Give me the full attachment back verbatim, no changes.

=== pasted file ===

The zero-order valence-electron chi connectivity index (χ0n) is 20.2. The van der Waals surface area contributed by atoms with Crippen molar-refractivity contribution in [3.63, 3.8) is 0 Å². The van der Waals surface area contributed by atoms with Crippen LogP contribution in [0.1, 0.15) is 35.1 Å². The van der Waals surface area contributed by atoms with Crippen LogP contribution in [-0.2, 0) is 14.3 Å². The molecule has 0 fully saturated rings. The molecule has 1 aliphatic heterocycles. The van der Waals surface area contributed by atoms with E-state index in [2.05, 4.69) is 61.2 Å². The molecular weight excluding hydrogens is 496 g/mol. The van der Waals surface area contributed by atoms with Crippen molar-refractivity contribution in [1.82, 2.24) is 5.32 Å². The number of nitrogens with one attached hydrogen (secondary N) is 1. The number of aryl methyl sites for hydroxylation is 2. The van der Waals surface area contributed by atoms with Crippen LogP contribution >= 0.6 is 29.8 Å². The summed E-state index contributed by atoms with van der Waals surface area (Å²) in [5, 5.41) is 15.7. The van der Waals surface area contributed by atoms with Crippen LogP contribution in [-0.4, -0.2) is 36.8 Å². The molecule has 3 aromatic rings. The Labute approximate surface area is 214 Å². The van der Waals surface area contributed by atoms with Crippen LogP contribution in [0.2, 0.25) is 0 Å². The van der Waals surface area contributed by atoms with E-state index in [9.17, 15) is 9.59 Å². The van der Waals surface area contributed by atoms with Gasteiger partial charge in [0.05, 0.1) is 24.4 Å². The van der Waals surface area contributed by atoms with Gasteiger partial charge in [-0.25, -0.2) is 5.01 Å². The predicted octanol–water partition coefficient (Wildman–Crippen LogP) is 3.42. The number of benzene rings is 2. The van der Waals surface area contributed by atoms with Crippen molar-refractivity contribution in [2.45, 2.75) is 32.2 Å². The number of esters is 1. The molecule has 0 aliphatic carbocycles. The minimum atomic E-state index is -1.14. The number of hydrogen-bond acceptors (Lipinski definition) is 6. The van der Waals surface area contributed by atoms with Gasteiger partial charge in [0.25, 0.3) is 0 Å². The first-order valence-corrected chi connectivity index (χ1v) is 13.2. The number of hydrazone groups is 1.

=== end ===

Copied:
The zero-order valence-electron chi connectivity index (χ0n) is 20.2. The van der Waals surface area contributed by atoms with Crippen molar-refractivity contribution in [3.63, 3.8) is 0 Å². The van der Waals surface area contributed by atoms with Crippen LogP contribution in [0.1, 0.15) is 35.1 Å². The van der Waals surface area contributed by atoms with Crippen LogP contribution in [-0.2, 0) is 14.3 Å². The molecule has 0 fully saturated rings. The molecule has 1 aliphatic heterocycles. The van der Waals surface area contributed by atoms with E-state index in [2.05, 4.69) is 61.2 Å². The molecular weight excluding hydrogens is 496 g/mol. The van der Waals surface area contributed by atoms with Crippen molar-refractivity contribution in [1.82, 2.24) is 5.32 Å². The number of nitrogens with one attached hydrogen (secondary N) is 1. The number of aryl methyl sites for hydroxylation is 2. The van der Waals surface area contributed by atoms with Crippen LogP contribution >= 0.6 is 29.8 Å². The summed E-state index contributed by atoms with van der Waals surface area (Å²) in [5, 5.41) is 15.7. The van der Waals surface area contributed by atoms with Crippen LogP contribution in [-0.4, -0.2) is 36.8 Å². The molecule has 3 aromatic rings. The Labute approximate surface area is 214 Å². The van der Waals surface area contributed by atoms with Crippen LogP contribution in [0.2, 0.25) is 0 Å². The van der Waals surface area contributed by atoms with E-state index in [9.17, 15) is 9.59 Å². The van der Waals surface area contributed by atoms with Gasteiger partial charge in [0.05, 0.1) is 24.4 Å². The van der Waals surface area contributed by atoms with Gasteiger partial charge in [-0.25, -0.2) is 5.01 Å². The predicted octanol–water partition coefficient (Wildman–Crippen LogP) is 3.42. The number of benzene rings is 2. The van der Waals surface area contributed by atoms with Crippen molar-refractivity contribution in [2.45, 2.75) is 32.2 Å². The number of esters is 1. The molecule has 0 aliphatic carbocycles. The minimum atomic E-state index is -1.14. The number of hydrogen-bond acceptors (Lipinski definition) is 6. The van der Waals surface area contributed by atoms with Gasteiger partial charge in [0.25, 0.3) is 0 Å². The first-order valence-corrected chi connectivity index (χ1v) is 13.2. The number of hydrazone groups is 1.